Over the following months, this goal was realized with the unrelenting support, advice and help from Nantucket boat-builder, designer and sailor Alfred Sanford, who quickly assumed the position of project supervisor. With his help and the help of a couple volunteers, I was able to get some momentum going. Eric Holch, a member of the board of trustees at the Egan Maritime Institute, contributed by putting in equal hours behind a keyboard and telephone building up an arsenal of information and contacts, locating original spars, sails, oars and centerboards. It became a community effort.

Every boat project is unique, this one being a subtle mix of using modern materials alongside the same construction methods used in the 1940s. With the help of epoxy resins, I was able to quickly sister the broken frames and salvage the old centerboard box. I removed the broken keelson and tapped out all of the disintegrated keel bolts. New floor timbers were made out of white oak and screwed into place with silicone bronze fasteners, of which over 300 were used to refasten various planks around the hull. The broken bronze thwarts were brazed back into working condition by island blacksmith Ron Shepherd, who also fashioned new brass “L” brackets to tie in the frame ends to the centerboard box. The rudder was repaired with wooden dowels and thickened epoxy while new sole beams were cut out of pine. The boat was thoroughly scraped and sanded inside and prepped for the first coat of primer.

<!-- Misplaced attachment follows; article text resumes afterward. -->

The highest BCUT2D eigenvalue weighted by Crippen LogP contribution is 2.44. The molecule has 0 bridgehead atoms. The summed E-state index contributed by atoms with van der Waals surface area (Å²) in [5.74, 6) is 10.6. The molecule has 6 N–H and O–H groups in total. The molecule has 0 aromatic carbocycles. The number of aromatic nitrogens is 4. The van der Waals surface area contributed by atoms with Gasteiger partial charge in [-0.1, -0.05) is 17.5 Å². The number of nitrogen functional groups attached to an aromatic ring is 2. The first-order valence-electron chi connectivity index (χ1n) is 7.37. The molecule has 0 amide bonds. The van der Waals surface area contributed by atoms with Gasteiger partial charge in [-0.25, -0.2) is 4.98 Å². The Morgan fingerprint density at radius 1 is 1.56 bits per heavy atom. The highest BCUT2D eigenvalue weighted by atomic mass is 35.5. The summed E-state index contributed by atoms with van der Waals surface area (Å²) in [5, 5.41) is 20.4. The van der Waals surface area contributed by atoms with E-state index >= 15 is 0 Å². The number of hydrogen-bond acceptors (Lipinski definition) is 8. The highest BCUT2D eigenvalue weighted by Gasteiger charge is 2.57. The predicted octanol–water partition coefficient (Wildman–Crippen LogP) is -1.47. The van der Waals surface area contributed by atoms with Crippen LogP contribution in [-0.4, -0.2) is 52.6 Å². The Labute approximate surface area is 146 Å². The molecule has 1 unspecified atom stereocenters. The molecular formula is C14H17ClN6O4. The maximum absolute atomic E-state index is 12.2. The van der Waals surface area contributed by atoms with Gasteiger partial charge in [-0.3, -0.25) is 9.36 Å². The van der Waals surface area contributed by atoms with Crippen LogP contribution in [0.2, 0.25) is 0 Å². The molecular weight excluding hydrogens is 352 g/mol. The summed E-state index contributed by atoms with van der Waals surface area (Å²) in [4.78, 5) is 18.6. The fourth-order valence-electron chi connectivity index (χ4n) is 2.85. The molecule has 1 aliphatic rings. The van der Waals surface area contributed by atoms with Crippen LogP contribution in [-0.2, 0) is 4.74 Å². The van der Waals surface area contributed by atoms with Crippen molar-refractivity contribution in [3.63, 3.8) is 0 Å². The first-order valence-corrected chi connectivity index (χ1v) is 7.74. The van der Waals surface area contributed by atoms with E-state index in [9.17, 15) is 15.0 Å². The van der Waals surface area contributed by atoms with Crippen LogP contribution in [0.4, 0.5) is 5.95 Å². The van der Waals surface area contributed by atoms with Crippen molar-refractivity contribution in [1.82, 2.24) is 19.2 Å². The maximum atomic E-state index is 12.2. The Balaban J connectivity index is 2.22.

When the 12-foot boards of six-quarter mahogany arrived, I was a bit timid cutting into them. But after a precision jig was made to fit, the new keelson was in place with new stainless bolts secured into a thickened epoxy soup buried in the keel. The most significant piece of structure in the boat had been replaced with brand-new wood and steel and marked a turning point in the boat’s life.

From this point on, instead of removing things, things were added to sustain the boat’s integrity, and it felt good. But after a few months in a floor-heated shop, the cedar planks had shrunk over a quarter-inch, leaving a gap too wide to stuff with cotton to waterproof it.

The boat was launched for the first time in our hands on a bright April day just as many wooden boats had been launched before, with the sole purpose of letting her sink to wait while the wood absorbed the salt water and expand back to its original form. For a week we waited and watched with confirmed suspicions as the wood miraculously shapeshifted and the gaps between the planks became smaller and smaller.

It’s hard to not develop a relationship with an old boat like this and start to become intrigued by its history and lore. Ask any boat-builder about the boat he or she is working on and be prepared for a long answer. Part of the enjoyment from working on these old boats is the fulfillment that comes at the successful completion, but also the research process while working out the problems. Each boat that I’ve worked on has come with its own story and is stored away in the cabinets of my mind, and a new drawer has been opened for old surf boats. I am reluctant to let it shut too soon.

Connor Wallace is a sailor who enjoys boat building and restoration. He writes occasionally for Nantucket Today.